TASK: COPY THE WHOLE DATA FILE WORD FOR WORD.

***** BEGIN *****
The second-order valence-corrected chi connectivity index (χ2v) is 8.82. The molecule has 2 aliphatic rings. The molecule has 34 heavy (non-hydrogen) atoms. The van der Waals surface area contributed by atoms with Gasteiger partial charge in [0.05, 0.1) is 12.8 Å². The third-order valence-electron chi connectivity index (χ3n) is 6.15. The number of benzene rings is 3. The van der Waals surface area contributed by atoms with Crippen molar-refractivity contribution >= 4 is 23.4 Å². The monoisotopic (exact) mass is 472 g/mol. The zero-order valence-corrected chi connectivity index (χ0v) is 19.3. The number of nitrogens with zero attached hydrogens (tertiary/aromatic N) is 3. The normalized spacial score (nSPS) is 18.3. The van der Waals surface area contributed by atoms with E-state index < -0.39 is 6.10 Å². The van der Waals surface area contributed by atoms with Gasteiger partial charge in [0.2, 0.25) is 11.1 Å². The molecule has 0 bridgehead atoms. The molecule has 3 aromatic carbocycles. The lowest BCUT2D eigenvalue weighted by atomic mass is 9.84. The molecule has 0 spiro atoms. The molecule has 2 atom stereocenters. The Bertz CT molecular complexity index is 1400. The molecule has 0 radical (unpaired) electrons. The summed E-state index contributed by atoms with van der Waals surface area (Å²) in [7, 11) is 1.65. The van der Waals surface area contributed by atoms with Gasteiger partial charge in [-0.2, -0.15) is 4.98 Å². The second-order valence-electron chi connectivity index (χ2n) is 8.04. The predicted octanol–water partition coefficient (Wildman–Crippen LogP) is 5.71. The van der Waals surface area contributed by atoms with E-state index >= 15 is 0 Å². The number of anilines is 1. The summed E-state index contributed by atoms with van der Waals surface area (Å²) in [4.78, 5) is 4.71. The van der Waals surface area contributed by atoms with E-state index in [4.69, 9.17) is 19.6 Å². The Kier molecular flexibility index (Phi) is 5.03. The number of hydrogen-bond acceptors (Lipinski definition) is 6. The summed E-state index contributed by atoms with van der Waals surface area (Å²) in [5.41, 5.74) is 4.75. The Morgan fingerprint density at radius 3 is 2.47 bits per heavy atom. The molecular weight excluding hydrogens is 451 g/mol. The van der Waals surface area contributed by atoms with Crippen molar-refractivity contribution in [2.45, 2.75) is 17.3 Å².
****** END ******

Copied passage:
The second-order valence-corrected chi connectivity index (χ2v) is 8.82. The molecule has 2 aliphatic rings. The molecule has 34 heavy (non-hydrogen) atoms. The van der Waals surface area contributed by atoms with Gasteiger partial charge in [0.05, 0.1) is 12.8 Å². The third-order valence-electron chi connectivity index (χ3n) is 6.15. The number of benzene rings is 3. The van der Waals surface area contributed by atoms with Crippen molar-refractivity contribution >= 4 is 23.4 Å². The monoisotopic (exact) mass is 472 g/mol. The zero-order valence-corrected chi connectivity index (χ0v) is 19.3. The number of nitrogens with zero attached hydrogens (tertiary/aromatic N) is 3. The normalized spacial score (nSPS) is 18.3. The van der Waals surface area contributed by atoms with E-state index < -0.39 is 6.10 Å². The van der Waals surface area contributed by atoms with Gasteiger partial charge in [0.2, 0.25) is 11.1 Å². The molecule has 0 bridgehead atoms. The molecule has 3 aromatic carbocycles. The lowest BCUT2D eigenvalue weighted by atomic mass is 9.84. The molecule has 0 spiro atoms. The molecule has 2 atom stereocenters. The Bertz CT molecular complexity index is 1400. The molecule has 0 radical (unpaired) electrons. The summed E-state index contributed by atoms with van der Waals surface area (Å²) in [7, 11) is 1.65. The van der Waals surface area contributed by atoms with Gasteiger partial charge in [-0.2, -0.15) is 4.98 Å². The second-order valence-electron chi connectivity index (χ2n) is 8.04. The predicted octanol–water partition coefficient (Wildman–Crippen LogP) is 5.71. The van der Waals surface area contributed by atoms with E-state index >= 15 is 0 Å². The number of anilines is 1. The summed E-state index contributed by atoms with van der Waals surface area (Å²) in [4.78, 5) is 4.71. The van der Waals surface area contributed by atoms with E-state index in [4.69, 9.17) is 19.6 Å². The Kier molecular flexibility index (Phi) is 5.03. The number of hydrogen-bond acceptors (Lipinski definition) is 6. The summed E-state index contributed by atoms with van der Waals surface area (Å²) in [5.41, 5.74) is 4.75. The Morgan fingerprint density at radius 3 is 2.47 bits per heavy atom. The molecular weight excluding hydrogens is 451 g/mol. The van der Waals surface area contributed by atoms with Crippen molar-refractivity contribution in [2.45, 2.75) is 17.3 Å².